Why should the West care? First, there are the hard-power realities: Azerbaijan and Georgia have been strong proponents for a southern corridor for Caspian Basin energy, avoiding the other main exits for Central Asian oil and gas, through Russia and Iran. Offering these countries more opportunities to access Western trade and investment would weaken Moscow’s and Tehran’s economic power, and consequently their ability to fund mischief abroad. Security assurances are also needed to deter the Russian military: In 2011, then-President Dmitry Medvedev admitted that Russia had invaded Georgia in 2008 to prevent it and other former Soviet states from joining NATO.

Those aren’t the only reasons. Though the three Caucasus countries, all former members of the Soviet Union, are fully-fledged states, they are not fully out of Moscow’s orbit, subject still to Russia’s use of threats and embargoes to limit their sovereignty. The U.S. and the European Union support the trio’s desire for independence. Two of them, Armenia and Georgia, have Western orientations, having concluded free-trade agreements with the EU (Georgia also wants to join the EU and NATO).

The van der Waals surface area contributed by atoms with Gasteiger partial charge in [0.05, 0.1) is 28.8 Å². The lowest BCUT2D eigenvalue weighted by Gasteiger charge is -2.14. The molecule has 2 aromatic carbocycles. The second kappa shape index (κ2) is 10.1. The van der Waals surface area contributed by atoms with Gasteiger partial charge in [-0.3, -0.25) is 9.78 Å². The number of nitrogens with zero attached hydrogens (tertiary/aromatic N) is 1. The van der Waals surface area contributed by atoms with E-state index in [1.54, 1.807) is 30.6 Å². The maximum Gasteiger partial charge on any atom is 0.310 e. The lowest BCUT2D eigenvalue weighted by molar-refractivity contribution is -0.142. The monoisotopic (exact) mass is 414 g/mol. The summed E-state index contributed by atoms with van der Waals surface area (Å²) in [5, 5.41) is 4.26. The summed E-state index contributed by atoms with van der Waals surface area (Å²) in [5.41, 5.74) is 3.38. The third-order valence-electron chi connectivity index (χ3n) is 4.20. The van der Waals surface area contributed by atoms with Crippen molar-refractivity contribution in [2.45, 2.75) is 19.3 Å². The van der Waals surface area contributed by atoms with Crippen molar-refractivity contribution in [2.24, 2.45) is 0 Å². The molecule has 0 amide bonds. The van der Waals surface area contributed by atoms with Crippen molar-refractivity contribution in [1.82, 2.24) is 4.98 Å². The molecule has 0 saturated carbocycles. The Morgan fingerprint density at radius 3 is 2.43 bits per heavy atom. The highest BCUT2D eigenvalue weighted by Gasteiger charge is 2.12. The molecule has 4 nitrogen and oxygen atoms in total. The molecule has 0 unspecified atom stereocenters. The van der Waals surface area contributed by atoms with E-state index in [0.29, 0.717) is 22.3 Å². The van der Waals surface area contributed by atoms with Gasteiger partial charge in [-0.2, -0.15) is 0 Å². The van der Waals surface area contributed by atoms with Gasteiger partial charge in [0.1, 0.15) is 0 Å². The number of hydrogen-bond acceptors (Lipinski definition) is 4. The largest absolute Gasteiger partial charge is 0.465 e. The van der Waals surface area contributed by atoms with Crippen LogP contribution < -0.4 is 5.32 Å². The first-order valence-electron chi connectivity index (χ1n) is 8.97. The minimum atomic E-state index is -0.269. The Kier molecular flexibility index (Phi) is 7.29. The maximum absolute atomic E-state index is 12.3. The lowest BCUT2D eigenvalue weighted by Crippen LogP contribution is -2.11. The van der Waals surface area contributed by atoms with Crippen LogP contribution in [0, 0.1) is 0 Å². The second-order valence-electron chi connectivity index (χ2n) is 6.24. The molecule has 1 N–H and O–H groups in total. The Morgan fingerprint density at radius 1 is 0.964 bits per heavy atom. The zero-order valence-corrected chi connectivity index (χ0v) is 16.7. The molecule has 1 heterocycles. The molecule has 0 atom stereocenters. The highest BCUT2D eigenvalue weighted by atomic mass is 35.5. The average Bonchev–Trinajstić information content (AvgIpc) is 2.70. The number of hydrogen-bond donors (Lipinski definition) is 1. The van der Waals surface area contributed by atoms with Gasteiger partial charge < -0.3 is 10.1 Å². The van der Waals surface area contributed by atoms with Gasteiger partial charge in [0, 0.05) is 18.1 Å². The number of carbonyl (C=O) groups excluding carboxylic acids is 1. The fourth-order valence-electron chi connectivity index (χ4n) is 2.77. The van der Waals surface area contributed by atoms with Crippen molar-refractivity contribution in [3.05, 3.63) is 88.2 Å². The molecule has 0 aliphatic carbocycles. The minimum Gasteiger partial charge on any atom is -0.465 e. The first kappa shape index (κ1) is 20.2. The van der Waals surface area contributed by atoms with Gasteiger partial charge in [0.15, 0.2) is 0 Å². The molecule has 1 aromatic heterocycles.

Moscow’s efforts could shift the Caucasus from an east-west axis to a north-south one, and once new trade routes are established, Russia will have the kind of leverage over the Caucasus it has consistently shown it is willing to use in Ukraine, Belarus, Moldova, and elsewhere. Time and again, the Kremlin has exploited its straddling position on pipelines and land routes to punish countries who dare to reorient to the West.

Yet besides the dim prospects of NATO and EU membership, the West has not offered much of an alternative to the 3+3. One subregional grouping that links countries on the Baltic, the Adriatic, and the Black Seas, called the Three Seas Initiative, includes only EU members. Ukraine and Georgia, both aspirants to join the EU and NATO, are left outside of these geopolitical gated communities, and are thus easy pickings for Russia.

NATO, which has three members with Black Sea coastlines, has begun to devote greater attention to Black Sea security. It needs to do more. Although it has substantially improved Baltic security by devoting defensive assets to the region, there is a significant security gap around the Black Sea. Russia regularly threatens NATO maritime and air rights with near impunity, and illegally claims international waters, or internationally recognized Ukrainian waters, as Russian.

Still, these are limited and narrow groupings, and present little in the way of economic, cultural, or political support. By failing to offer realistic alternatives to Russian-centric economic and security mechanisms, the West has left another region to the tender mercies of a predatory power and helped create another zone of instability. The West must step up its diplomatic game before the region slips further beneath the waves of Russia’s illiberal hegemony.